- Gilles Richard (Université Paul Sabatier, France)
- Ivan Varzinczak (UKZN-CSIR Meraka Centre for Artificial Intelligence Research, South Africa)

-- Program Committee --

- Natasha Alechina (University of Nottingham, UK)
- Carlos Areces (Universidad Nacional de Córdoba, Argentina)
- Ofer Arieli (Academic College of Tel-Aviv, Israel)
- Guillaume Aucher (University of Rennes 1 - INRIA, France)
- Christoph Beierle (FernUniversitaet Hagen, Germany)
- Mario Benevides (Federal University of Rio de Janeiro, Brazil)
- Jean-Yves Béziau (Federal University of Rio de Janeiro and Brazilian Research Council,Brazil)
- Antonis Bikakis (University College London, UK)
- Alexander Bochman (Holon Institute of Technology, Israel)
- Katarina Britz (UKZN-CSIR Meraka Centre for Artificial Intelligence Research, South Africa)
- Jim Delgrande (Simon Fraser University, Canada)
- Juergen Dix (TU Clausthal, Germany)
- Marcelo Finger (Universidade de São Paulo, Brazil)
- Michael Fink (TU Wien, Austria)
- Nina Gierasimczuk (University of Amsterdam, Netherlands)
- Patrick Girard (University of Auckland, New Zealand)
- Guido Governatori (NICTA and Queensland University of Technology, Australia)
- Sven Ove Hansson (Royal Institute of Technology, Sweden)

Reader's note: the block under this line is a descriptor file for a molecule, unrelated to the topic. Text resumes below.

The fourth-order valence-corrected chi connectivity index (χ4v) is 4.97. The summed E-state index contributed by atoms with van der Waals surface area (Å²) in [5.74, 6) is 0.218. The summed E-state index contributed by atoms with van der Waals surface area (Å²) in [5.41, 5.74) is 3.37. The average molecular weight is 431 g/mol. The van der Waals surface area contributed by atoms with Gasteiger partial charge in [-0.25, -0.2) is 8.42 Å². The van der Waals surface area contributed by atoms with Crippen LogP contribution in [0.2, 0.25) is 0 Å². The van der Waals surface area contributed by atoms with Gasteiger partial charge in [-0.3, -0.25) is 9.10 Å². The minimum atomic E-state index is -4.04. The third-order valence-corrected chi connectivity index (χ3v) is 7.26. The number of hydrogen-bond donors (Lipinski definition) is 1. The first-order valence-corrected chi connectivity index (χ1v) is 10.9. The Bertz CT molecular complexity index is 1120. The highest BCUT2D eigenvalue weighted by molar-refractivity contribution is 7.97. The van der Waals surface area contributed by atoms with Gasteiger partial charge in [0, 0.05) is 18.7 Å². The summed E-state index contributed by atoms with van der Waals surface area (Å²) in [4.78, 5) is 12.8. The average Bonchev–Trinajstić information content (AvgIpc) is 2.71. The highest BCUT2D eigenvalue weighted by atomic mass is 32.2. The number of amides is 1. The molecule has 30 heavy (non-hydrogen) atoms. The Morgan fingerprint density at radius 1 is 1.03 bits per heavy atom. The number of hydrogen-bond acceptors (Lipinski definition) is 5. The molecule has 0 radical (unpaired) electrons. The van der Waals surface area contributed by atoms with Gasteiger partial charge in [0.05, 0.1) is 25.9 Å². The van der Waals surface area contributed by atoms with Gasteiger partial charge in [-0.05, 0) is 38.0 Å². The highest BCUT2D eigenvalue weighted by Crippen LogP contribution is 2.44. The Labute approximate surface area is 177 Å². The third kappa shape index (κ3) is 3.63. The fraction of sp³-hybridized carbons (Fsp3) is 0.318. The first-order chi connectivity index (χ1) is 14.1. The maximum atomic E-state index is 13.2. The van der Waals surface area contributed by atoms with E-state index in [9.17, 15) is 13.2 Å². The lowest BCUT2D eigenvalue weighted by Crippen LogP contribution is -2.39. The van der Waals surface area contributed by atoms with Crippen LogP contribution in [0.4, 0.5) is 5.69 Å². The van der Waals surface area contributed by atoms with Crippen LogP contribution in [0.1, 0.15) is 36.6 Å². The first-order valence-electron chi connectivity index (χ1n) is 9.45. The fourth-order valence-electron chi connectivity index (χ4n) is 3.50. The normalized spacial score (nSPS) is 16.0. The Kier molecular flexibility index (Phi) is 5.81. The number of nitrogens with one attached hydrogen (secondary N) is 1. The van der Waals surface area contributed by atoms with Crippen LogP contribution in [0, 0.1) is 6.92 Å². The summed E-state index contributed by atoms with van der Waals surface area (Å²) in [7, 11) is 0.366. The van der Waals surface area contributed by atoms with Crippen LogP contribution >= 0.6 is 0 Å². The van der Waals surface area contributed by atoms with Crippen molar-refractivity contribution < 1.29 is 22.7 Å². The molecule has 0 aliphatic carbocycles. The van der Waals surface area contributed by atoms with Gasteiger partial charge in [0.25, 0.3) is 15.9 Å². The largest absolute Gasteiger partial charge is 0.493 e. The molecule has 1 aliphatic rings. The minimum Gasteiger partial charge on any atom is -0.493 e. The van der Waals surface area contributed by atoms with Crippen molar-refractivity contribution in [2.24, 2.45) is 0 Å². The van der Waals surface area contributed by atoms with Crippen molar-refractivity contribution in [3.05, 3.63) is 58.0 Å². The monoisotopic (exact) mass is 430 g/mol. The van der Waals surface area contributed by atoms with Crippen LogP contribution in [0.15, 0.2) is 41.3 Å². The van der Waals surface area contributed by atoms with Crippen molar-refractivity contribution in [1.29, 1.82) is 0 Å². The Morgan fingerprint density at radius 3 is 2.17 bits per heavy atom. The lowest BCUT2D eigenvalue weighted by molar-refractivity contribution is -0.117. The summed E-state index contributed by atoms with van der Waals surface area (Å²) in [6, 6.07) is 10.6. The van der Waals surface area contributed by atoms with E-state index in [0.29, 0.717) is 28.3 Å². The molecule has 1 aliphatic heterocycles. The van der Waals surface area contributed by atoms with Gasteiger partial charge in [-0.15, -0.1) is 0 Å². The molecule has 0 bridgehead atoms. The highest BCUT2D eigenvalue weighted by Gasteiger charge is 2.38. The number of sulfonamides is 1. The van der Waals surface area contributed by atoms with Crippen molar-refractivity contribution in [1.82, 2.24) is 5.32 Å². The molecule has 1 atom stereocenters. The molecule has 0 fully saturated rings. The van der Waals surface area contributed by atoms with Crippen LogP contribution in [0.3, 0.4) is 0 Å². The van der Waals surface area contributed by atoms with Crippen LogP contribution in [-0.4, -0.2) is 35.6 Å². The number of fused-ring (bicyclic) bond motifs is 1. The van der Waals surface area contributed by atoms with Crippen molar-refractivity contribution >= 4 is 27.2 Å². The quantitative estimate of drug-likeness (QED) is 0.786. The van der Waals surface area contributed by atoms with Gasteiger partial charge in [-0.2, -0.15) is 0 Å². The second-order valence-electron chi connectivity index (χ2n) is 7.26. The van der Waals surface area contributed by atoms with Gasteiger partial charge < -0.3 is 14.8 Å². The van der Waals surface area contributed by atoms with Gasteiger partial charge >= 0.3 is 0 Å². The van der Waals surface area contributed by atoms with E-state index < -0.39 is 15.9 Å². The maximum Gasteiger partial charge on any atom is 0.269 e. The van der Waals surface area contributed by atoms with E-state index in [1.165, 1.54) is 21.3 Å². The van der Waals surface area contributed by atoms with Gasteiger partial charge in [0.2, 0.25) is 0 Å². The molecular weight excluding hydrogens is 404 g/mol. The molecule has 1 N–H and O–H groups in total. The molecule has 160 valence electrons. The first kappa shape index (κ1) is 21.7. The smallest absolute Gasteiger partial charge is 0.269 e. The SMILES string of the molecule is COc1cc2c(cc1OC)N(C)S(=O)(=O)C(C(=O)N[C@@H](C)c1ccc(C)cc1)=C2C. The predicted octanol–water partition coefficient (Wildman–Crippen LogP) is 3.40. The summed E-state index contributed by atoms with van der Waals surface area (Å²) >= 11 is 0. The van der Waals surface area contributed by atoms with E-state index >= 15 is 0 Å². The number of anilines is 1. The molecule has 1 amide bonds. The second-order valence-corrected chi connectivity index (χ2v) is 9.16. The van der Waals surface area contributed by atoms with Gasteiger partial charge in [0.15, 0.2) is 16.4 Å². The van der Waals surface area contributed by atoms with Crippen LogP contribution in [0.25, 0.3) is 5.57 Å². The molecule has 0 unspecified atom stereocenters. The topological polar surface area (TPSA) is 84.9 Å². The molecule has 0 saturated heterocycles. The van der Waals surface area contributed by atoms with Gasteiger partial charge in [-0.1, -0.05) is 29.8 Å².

- Andreas Herzig (IRIT CNRS, France)
- Souhila Kaci (Université Montpellier 2, France)
- Antonis Kakas (University of Cyprus)
- Gabriele Kern-Isberner (TU Dortmund, Germany)
- Willem Labuschagne (University of Otago, New Zealand)
- João Marcos (Universidade Federal do Rio Grande do Norte, Brazil)
- Thomas Meyer (UKZN-CSIR Meraka Centre for Artificial Intelligence Research, South Africa)
- Maurice Pagnucco (The University of New South Wales, Australia)
- Laurent Perrussel (Université de Toulouse, France)
- Guilin Qi (Southeast University, China)
- François Schwarzentruber (ENS Rennes/IRISA)
- Sonja Smets (University of Amsterdam, Netherlands)
- Umberto Straccia (CNR, Italy)
- Mirek Truszczynski (University of Kentucky, USA)
- Joost Vennekens (K.U. Leuven, Belgium)
- Peter Verdée (Universiteit Gent, Belgium)
- Petrucio Viana (Universidade Federal Fluminense, Brazil)
- Heinrich Wansing (Ruhr-Universitaet Bochum, Germany)
- Renata Wassermann (Universidade de São Paulo, Brazil)
- Anna Zamansky (University of Haifa, Israel)

-- Further Information --

Please note that according to ECAI policy all workshop participants are required to register for both the workshop and the main conference. ECAI reserves the right to cancel a workshop if not enough participants register.

Please visit the workshop website ( for further information and regular updates.

Enquiries should be sent to